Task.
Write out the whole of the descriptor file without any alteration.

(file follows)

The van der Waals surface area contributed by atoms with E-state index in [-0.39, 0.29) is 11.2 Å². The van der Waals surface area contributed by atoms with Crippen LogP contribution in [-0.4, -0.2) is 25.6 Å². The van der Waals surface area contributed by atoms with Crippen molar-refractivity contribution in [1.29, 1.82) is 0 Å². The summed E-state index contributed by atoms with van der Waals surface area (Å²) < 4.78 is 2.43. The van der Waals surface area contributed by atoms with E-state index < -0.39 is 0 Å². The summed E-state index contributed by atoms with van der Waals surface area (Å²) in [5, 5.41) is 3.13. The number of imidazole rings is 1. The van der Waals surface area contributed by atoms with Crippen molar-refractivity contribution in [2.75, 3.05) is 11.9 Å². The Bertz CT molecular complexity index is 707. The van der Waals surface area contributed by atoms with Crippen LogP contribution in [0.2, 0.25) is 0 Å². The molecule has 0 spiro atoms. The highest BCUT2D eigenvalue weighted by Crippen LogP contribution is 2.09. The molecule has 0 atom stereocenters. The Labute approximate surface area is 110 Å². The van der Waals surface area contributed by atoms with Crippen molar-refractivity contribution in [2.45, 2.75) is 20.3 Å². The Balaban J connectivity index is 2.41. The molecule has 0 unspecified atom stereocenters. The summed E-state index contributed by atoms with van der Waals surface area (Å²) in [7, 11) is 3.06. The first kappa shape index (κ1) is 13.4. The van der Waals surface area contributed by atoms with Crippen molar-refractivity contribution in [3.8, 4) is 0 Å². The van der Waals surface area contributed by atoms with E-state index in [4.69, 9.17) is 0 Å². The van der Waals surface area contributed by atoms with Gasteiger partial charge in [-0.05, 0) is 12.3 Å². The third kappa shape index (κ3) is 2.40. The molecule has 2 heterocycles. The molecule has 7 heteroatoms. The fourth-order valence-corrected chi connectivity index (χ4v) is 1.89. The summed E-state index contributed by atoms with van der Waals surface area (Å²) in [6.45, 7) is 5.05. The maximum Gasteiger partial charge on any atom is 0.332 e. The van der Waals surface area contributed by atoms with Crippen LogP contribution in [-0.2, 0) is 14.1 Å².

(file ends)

The van der Waals surface area contributed by atoms with E-state index in [-0.39, 0.29) is 11.2 Å². The van der Waals surface area contributed by atoms with Crippen LogP contribution in [-0.4, -0.2) is 25.6 Å². The van der Waals surface area contributed by atoms with Crippen molar-refractivity contribution in [1.29, 1.82) is 0 Å². The summed E-state index contributed by atoms with van der Waals surface area (Å²) < 4.78 is 2.43. The van der Waals surface area contributed by atoms with E-state index < -0.39 is 0 Å². The summed E-state index contributed by atoms with van der Waals surface area (Å²) in [5, 5.41) is 3.13. The number of imidazole rings is 1. The van der Waals surface area contributed by atoms with Crippen molar-refractivity contribution in [2.75, 3.05) is 11.9 Å². The Bertz CT molecular complexity index is 707. The van der Waals surface area contributed by atoms with Crippen LogP contribution in [0.2, 0.25) is 0 Å². The molecule has 0 spiro atoms. The highest BCUT2D eigenvalue weighted by Crippen LogP contribution is 2.09. The molecule has 0 atom stereocenters. The Labute approximate surface area is 110 Å². The van der Waals surface area contributed by atoms with Crippen molar-refractivity contribution in [2.45, 2.75) is 20.3 Å². The Balaban J connectivity index is 2.41. The molecule has 0 unspecified atom stereocenters. The summed E-state index contributed by atoms with van der Waals surface area (Å²) in [7, 11) is 3.06. The first kappa shape index (κ1) is 13.4. The van der Waals surface area contributed by atoms with Crippen molar-refractivity contribution in [3.8, 4) is 0 Å². The van der Waals surface area contributed by atoms with E-state index in [4.69, 9.17) is 0 Å². The van der Waals surface area contributed by atoms with Gasteiger partial charge in [-0.05, 0) is 12.3 Å². The third kappa shape index (κ3) is 2.40. The molecule has 2 heterocycles. The molecule has 7 heteroatoms. The fourth-order valence-corrected chi connectivity index (χ4v) is 1.89. The summed E-state index contributed by atoms with van der Waals surface area (Å²) in [6.45, 7) is 5.05. The maximum Gasteiger partial charge on any atom is 0.332 e. The van der Waals surface area contributed by atoms with Crippen LogP contribution in [-0.2, 0) is 14.1 Å².